The Dare(9)

By: Rachel van Dyken


Grandma nodded. "He doubted me once. But never again."

The FBI agent was silent for a moment then asked, "Did you kidnap him too?"

"No, but I did almost kill him. I had the shovel and everything."

Coffee spewed out of the agent's mouth. "Murder?"

"Luckily, when I petitioned God, He said He'd take care of it. Want to know what He said about you?"


Memories of my gold-digging fiancée, Kerry. Dead memories, ones I'd killed off with a bottle of Jack — threatened to surface. She'd only used me for my position, and when I found out about her inability to keep her clothes on, she'd gone to the news and turned the story on me.

My reputation almost hadn't survived. And my heart hadn't ever been the same. My tie felt too tight, the room too small. Luckily, Beth kept me from hanging myself, and for a moment I enjoyed it.

The feel of her hands on mine.

The promise that someone actually cared more about me than my pocketbook or ability to buy them things.

But mostly, the concern that etched around her face when she was helping me. People weren't usually concerned with my feelings. I was a politician; meaning I didn't have feelings, just opinions that only forty percent of the population in Oregon actually agreed with.

Maybe I was projecting past memories onto her present person. Who knows what type of person she was now? The girl from high school could be long gone, for all I knew. Hell, I wasn't the same person anymore, and I partially blamed her for it. Beth had made me believe in magic, until the accident changed it all.

Grandma put her hands on her hips. "Well, what are you two standing there for? We have to get out of here!" She threw two duffel bags at us and stomped into the room. "Now change."

"Change?" Beth and I said in unison.

Grandma reached for the box of half-eaten cookies and pulled one out, closing her eyes as she chewed. Several crumbs landed on her leopard scarf, acting like a tray underneath her mouth.

"Well?" Grandma opened her eyes and stared us both down. I wanted to duck behind Beth and or make a run for it, but something kept me in place — maybe curiosity, or possibly desperation. Whatever it was, it was annoying as hell.

"May I ask why you're wearing…" Beth swallowed, "that?"

"Oh, this little thing?" Grandma chuckled then put up a hand and meowed. "I'm a cat."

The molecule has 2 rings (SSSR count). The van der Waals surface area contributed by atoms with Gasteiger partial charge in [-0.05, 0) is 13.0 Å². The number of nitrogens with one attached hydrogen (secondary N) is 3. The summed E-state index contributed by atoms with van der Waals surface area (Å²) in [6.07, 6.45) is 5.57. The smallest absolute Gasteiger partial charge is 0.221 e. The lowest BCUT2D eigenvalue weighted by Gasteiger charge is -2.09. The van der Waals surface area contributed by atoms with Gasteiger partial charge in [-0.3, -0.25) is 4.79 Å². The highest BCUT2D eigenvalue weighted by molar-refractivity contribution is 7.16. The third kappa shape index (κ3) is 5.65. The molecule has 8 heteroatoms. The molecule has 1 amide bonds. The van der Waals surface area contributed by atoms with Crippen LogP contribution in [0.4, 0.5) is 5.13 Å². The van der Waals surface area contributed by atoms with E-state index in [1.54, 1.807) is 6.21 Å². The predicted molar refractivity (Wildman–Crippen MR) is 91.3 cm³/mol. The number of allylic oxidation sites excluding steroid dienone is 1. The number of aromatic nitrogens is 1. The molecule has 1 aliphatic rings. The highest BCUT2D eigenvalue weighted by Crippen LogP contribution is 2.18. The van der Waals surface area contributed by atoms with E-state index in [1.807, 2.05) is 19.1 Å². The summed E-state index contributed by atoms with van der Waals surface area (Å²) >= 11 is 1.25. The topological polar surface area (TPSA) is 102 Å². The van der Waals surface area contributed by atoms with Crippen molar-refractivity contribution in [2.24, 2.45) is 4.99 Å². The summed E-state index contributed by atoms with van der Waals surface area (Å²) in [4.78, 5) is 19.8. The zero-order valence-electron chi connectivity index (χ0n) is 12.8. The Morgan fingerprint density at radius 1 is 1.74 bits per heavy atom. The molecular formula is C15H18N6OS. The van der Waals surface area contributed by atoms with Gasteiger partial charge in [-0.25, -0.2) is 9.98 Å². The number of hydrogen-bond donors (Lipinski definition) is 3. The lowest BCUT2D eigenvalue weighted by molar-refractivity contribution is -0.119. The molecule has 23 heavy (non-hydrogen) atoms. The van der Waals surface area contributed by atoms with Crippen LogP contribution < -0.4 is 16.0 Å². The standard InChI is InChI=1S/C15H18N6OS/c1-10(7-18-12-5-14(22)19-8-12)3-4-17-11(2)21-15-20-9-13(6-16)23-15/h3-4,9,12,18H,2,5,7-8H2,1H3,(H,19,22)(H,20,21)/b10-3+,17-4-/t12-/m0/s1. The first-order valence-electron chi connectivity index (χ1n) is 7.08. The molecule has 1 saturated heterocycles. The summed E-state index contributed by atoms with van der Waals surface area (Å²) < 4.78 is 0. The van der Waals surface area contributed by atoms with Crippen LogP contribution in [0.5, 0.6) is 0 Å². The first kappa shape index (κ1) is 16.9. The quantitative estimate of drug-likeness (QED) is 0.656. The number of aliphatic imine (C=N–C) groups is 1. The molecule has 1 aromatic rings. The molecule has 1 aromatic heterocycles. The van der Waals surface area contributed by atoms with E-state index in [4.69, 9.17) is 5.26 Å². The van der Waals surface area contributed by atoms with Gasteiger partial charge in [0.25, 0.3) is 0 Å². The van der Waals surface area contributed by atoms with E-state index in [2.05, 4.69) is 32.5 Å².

"We noticed." I coughed to hide my laugh. "Aren't we supposed to be incognito, though?"

"Cats have nine lives."

"Thank you, Wikipedia." Beth smiled tensely.

"People love cats, and people love me. It's really the perfect plan. I'm famous too, you know. They won't even notice you leaving through the back door once I walk into the lobby. I'm donating a horrendous amount of money to the Portland Zoo. They'll think it's a publicity stunt and well… now I don't have to do my own press conference."

I was silent. Thinking. Wondering if she was insane or had finally fallen off that rocker and gotten a blunt head wound. I was about five seconds away from calling Travis and begging him to put his grandma in a home. She wasn't only a danger to society but a danger to herself.


Well, if the catsuit hadn't done it, that one word had.

I shook my head. "Strip?"

Grandma rolled her eyes and grabbed another cookie. "You can't be incognito in a tux and a bridesmaid dress."

Okay, so catwoman had a point. I looked to Beth, but she was already digging through the duffel bag grandma had brought her. She pulled out a pair of jeans and a white t-shirt.

Following suit, I unzipped my own bag and found enough clothes to go to the tropics for at least two weeks on vacation. I pulled out a pair of board shorts. "And I'd need these because?"

"No questions," Grandma snapped.

"How did you get all of our clothes so /fast?" Beth asked. "I mean weren't they at the Titus house? Or in my case, the rental car" Beth gasped. "The rental car!"

"Waiting outside." Grandma popped the cookie in her mouth and examined her nails. "Really," she chewed, "it's as if you two don't trust me. Grandma knows best, and that's all you need to know."

"You're wearing a catsuit," I pointed out.

Actually, it was more of a leopard jumpsuit with a long black tail, a leopard scarf that naturally matched, and a black beanie that looked a hell of a lot like something you'd see on a person just before they robbed you blind.

"Hurry up!" Grandma stomped her leopard heel and looked at her watch. It was also leopard. The woman probably had stock in the design.

Beth grumbled under her breath and stomped into the bathroom; within minutes she walked out and looked a bit like a guy's dream come true. Her white t-shirt was snug across her chest, her skinny jeans ripped in all the right places, and black-and-white Converse sneakers that made her somehow look younger. Not that I'd say that aloud lest she remove my balls with her fist. Apparently age was a sore subject. Not that I imagined she was much older. Then again, I wasn't a super good judge of anything lately, so I decided not speaking was probably a good call.